Carnegie Mellon Receives Gifts Totaling $46 Million to Support Student Experience, Science and Mathematics Education and ResearchThis fall, Carnegie Mellon University received three significant gifts to advance key areas of the university. Entrepreneur Charles C. Hoskinson made a $20 million gift to establish the Hoskinson Center for Formal Mathematics; the Posner Foundation of Pittsburgh provided $16 million to endow the Tartan Scholars program and University Libraries deanship and help build the new Highmark Center for Health, Wellness and Athletics; and CMU Trustee Frank Brunckhorst gave $10 million to support the boundary-breaking initiative for the future of science.
“We are very grateful for the generosity of Charles Hoskinson, the Posner family and Frank Brunckhorst, whose gifts will help to advance new frontiers in science and mathematics and enhance the experience for CMU students,” CMU President Farnam Jahanian said. “Thanks to this support, we will be able to provide talented students the access and tools they need to thrive at CMU and accelerate discoveries that have real-world impact for humanity. I am tremendously excited by all that these gifts will make possible in the decades to come.”
Making Mathmatics Accessible
The Hoskinson Center for Formal Mathematics will advance mathematical research by improving global access to knowledge and resources for mathematics researchers, educators and learners.
Sitting at the intersection of philosophy, mathematics and computer science, “formal mathematics” works on mathematical theorems and proofs after they are stated in a formal language, which in turn allows researchers to develop computer programs to assist in the process. Led by Jeremy Avigad, professor of philosophy in the Dietrich College of Humanities & Social Sciences and professor of mathematical sciences in the Mellon College of Science, the Hoskinson Center will develop the technology and techniques needed to increase worldwide access to the power of formal mathematics.
“Carnegie Mellon has the resources and experts to take the study of formal mathematics and disseminate it in a meaningful way,” Hoskinson said. “We can bring together the best minds in mathematics, computer science and machine learning to create an infrastructure for using formal mathematics as a core educational tool.”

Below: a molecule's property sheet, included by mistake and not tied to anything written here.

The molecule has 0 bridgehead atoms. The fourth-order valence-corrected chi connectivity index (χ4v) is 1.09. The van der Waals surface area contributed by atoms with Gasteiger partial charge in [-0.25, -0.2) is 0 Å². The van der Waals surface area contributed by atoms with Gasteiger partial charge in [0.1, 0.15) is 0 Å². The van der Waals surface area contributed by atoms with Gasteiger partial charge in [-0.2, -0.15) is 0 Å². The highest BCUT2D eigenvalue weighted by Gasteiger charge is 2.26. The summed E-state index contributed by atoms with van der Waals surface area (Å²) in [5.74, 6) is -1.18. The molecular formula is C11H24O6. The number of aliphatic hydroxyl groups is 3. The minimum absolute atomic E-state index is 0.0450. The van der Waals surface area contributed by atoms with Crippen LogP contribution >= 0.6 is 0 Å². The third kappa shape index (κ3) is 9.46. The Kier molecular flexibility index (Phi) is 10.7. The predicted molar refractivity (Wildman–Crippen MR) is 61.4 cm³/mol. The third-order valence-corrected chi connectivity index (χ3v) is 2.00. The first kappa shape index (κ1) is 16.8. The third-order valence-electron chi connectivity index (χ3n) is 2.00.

A leader in blockchain-based technology, Hoskinson founded the Bitcoin Education Project, Cardano and Input Output (IOHK).
A donation from entrepreneur Charles C. Hoskinson will establish the Hoskinson Center for Formal Mathematics at Carnegie Mellon University. Pictured above, from left to right: Dietrich College Dean Richard Scheines, Farnam Jahanian, Hoskinson and Jeremy Avigad.
Supporting Student Success
The Posner Foundation is providing a $16 million grant to cultivate a dynamic, accessible, supportive and diverse student experience at CMU. The gift will establish a $10 million endowment for the Tartan Scholars Program, a $5 million endowment to create the Helen and Henry Posner, Jr. Dean’s Chair for the University Libraries, and $1 million toward the construction of CMU’s new Highmark Center for Health, Wellness and Athletics.
“CMU students are bright, talented, enthusiastic, confident and hardworking. With the right support and resources, I have no doubt that they will change the world,” said CMU Trustee Anne Molloy, who is a trustee of the Posner Foundation and the wife of its chairman, Henry Posner III. “Our family foundation is pleased to provide those resources so that students from across the socio-economic spectrum will thrive at CMU.”
The grant adds to the Posner families’ legacy of philanthropy and service at CMU. Their generosity helped expand the Jared Cohon University Center, created the Posner Center, which houses rare and historic books and art collected by Mr. and Mrs. Henry Posner Sr., and supported CMU’s School of Drama Centennial Celebration. Most recently, the Posner Foundation made gifts that helped develop the Tartan Scholars program and endowed several scholarships for CMU undergraduate students.
Advancing the Future of Science
Frank Brunckhorst has given $5 million to help build the university’s next-generation science building, which will include a new headquarters for CMU’s Neuroscience Institute, and an additional $5 million to provide program support for the institute.
Launched in 2018, the Neuroscience Institute answers critical brain science questions through multidisciplinary research, and substantial institute activity is planned for CMU’s new $210-million science building, to be constructed on the Pittsburgh campus. Together, the gifts will foster, facilitate and support partnerships among researchers from traditional scientific fields, from natural and social sciences to computer science and engineering, aiming to accelerate the pace of discovery and solve complex global problems.
“Carnegie Mellon’s scientists are at the forefront of neuroscience research, current and envisioned, benefiting all manners of neurological health and understanding,” Brunckhorst said. “Their hearts are in their work, and their work benefits all of humanity. This gift will provide resources to continue and expand this research.”
An alumnus of the Tepper School of Business, Brunckhorst serves on the board of directors and is former chairman of Boar’s Head Provisions. Brunckhorst was first elected to the CMU Board of Trustees in 2005.